Australia to spend A$539mn on hydrogen, CCS projects
The Australian government will spend A$539.2mn ($415mn) on hydrogen and carbon capture and storage (CCS) projects, prime minister Scott Morrison said on April 21.
In the May budget, the federal government will allocate A$275.5mn towards setting up four more hydrogen production hubs and A$263.7mn towards CCS projects, Morrison said.
Australia’s peak body for the oil and gas industry Appea said the announcement is a “massive boost” for the industry and will help to further cut the country's emissions.
Appea CEO Andrew McConville said many of the association’s members are already at the forefront of hydrogen development and carbon capture solutions and this announcement will help accelerate development.
“Our industry works both in Australia and around the world to accelerate the development of low emissions technologies,” McConville said. “Just as government investment in renewables has fast-tracked projects, this will do the same and create thousands of jobs in the process.”
McConville said natural gas plays a vital role in reducing Australia’s and Asia’s emissions. Australian LNG is helping to reduce emissions in importing countries by about 170mn metric tons/year and the commitment to the development of carbon capture and hydrogen solutions will make a further substantial contribution, he added.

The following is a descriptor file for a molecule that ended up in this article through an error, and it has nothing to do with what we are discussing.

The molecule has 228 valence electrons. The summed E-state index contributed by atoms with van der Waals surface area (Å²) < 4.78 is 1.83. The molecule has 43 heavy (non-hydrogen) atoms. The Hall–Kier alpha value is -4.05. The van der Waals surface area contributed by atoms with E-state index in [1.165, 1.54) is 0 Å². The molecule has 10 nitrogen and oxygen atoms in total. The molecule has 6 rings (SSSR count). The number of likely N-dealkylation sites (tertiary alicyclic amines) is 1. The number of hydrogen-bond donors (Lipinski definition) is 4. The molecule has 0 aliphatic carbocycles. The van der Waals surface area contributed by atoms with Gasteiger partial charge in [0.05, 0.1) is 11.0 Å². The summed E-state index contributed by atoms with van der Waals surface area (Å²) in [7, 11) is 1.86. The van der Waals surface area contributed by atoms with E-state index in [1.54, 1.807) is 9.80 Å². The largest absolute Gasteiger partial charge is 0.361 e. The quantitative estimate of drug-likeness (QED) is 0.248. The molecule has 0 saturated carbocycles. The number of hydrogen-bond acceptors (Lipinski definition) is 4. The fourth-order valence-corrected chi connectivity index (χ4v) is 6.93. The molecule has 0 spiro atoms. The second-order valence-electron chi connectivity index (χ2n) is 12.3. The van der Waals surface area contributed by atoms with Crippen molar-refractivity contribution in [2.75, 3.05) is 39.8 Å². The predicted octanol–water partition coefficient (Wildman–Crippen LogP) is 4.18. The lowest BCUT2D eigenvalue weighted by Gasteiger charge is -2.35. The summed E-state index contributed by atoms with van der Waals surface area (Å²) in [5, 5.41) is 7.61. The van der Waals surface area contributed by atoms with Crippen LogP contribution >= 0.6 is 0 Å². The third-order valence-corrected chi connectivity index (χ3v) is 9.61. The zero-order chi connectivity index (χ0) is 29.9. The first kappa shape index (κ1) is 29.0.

“Natural gas is a pathway to a large-scale hydrogen industry,” McConville said. “Australia’s LNG export success means the Australian upstream oil and gas industry has the technology, expertise, commercial and trade relationships to make, in particular, hydrogen exports a reality.”
McConville said carbon capture is already well established as a safe, large-scale permanent greenhouse gas emissions abatement solution. “Australia has a natural competitive advantage to implement CCS at scale. We need low-cost carbon abatement to maintain Australia’s position as a leading energy exporter,” he said.
This announcement by the Australian federal government comes days after it signed an energy deal with the government of the South Australia state. As part of that deal, about A$400mn in federal funding has been allocated for investment in areas such as CCS, electric vehicles, hydrogen and other emissions reduction projects in South Australia.